Slow transistors and high stray capacitances can cause from ocasional jitter (uneven pulse periods) to missing pulses (so out-of-sync communications and thus corrupted data), of course unless the working frequency is low enough.

card5: If indeed the CD4050 is faster than Transistors, I wonder if this extra speed is relevant to the speeds that we can get when using Arduino and a microSD card, which from what I understood are around 200KBps for writing, and 300KBps for reading..

That's an average data rate, but the SPI lines will still be pulsing at 8 MHz for instance. It's not continuous because of all the processing involved between transfers. Anyway, if you somehow manage to do it (e.g. via DMA), you wouldn't get the theoretical maximum (8 MHz = 8 Mbit/s = 1 MB/s) but close to. If processing isn't the delay, then the communitaction protocol (command, parameters, CRC if kept required, and response) and the card's controller busy state (for instance, applied when executing an erase-program cycle during a write operation) will be.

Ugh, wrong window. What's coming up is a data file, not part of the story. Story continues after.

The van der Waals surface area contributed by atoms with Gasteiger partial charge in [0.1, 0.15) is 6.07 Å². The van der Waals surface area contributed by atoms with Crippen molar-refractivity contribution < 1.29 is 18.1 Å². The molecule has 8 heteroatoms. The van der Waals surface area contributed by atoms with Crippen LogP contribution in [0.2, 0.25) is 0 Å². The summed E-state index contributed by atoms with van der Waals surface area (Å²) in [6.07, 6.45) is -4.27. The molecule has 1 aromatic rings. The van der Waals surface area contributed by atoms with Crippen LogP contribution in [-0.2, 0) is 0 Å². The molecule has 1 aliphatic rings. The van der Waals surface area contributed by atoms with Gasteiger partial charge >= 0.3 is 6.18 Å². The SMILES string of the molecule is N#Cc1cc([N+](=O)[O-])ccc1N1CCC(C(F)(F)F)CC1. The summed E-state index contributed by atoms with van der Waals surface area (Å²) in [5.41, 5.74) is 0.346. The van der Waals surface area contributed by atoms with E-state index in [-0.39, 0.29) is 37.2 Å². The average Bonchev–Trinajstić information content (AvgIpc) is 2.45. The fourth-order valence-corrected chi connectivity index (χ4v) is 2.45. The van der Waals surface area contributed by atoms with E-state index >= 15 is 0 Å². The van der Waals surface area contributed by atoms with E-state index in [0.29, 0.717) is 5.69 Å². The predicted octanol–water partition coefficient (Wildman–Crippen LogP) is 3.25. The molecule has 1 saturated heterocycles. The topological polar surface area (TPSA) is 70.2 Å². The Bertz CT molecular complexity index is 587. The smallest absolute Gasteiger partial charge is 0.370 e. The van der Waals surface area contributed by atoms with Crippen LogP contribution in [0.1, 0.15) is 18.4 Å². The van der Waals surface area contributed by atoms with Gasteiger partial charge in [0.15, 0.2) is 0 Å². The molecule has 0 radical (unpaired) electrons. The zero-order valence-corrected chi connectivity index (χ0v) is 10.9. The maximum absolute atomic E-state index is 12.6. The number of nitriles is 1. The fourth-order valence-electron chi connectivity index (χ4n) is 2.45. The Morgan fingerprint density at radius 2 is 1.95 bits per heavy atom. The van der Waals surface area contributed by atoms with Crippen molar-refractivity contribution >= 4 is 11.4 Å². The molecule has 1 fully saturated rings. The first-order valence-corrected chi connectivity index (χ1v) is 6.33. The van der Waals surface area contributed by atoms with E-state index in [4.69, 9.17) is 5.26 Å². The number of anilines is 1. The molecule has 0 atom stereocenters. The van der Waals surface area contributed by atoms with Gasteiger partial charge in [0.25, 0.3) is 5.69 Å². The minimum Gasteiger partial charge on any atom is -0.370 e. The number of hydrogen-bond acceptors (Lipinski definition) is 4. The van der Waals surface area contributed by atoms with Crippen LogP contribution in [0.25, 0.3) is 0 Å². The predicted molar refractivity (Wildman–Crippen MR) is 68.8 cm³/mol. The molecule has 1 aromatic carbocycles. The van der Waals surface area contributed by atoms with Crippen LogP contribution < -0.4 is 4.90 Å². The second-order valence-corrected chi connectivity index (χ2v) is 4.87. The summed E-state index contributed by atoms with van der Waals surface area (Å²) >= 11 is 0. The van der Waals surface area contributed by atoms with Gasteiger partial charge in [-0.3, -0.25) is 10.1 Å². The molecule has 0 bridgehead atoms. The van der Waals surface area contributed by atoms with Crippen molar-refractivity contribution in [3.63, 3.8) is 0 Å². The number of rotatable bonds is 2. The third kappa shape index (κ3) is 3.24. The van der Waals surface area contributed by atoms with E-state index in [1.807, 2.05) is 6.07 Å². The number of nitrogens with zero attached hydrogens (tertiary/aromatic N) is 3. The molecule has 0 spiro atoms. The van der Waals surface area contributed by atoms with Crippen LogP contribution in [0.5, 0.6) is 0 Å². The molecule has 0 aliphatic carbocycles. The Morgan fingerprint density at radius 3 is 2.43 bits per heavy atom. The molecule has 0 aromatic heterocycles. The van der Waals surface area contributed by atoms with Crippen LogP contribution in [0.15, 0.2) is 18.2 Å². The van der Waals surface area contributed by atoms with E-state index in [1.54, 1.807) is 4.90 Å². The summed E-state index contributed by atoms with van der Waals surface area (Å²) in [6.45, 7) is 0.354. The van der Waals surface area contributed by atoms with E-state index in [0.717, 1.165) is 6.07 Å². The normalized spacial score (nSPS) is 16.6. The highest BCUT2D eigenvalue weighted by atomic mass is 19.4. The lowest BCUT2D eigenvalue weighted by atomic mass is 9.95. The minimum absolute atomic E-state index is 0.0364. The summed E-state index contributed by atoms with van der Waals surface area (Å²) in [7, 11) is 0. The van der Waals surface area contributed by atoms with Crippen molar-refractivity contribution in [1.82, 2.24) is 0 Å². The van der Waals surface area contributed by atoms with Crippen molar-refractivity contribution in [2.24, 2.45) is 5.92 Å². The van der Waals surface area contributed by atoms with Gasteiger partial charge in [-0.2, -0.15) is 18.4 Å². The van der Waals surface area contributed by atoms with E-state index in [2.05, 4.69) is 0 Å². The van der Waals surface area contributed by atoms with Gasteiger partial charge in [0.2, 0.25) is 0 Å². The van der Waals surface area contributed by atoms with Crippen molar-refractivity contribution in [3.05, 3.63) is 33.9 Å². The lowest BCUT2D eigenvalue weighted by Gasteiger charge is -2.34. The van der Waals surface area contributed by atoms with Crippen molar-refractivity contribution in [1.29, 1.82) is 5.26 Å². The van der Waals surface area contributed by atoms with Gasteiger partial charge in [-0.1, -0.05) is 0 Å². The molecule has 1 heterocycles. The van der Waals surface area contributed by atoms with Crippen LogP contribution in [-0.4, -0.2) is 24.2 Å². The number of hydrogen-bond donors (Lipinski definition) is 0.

I see.

I think I will also buy the module with the CD4050, for experimenting and comparing the max. speed it can give vs. the other microSD modules I have.

(when something costs 1$, it's hard to resist)

But isn't the CD4050 there as a level shifter - from 5V to 3.3V, not really as a buffer? I think most modules use the 74LVC125A, but the function is the same.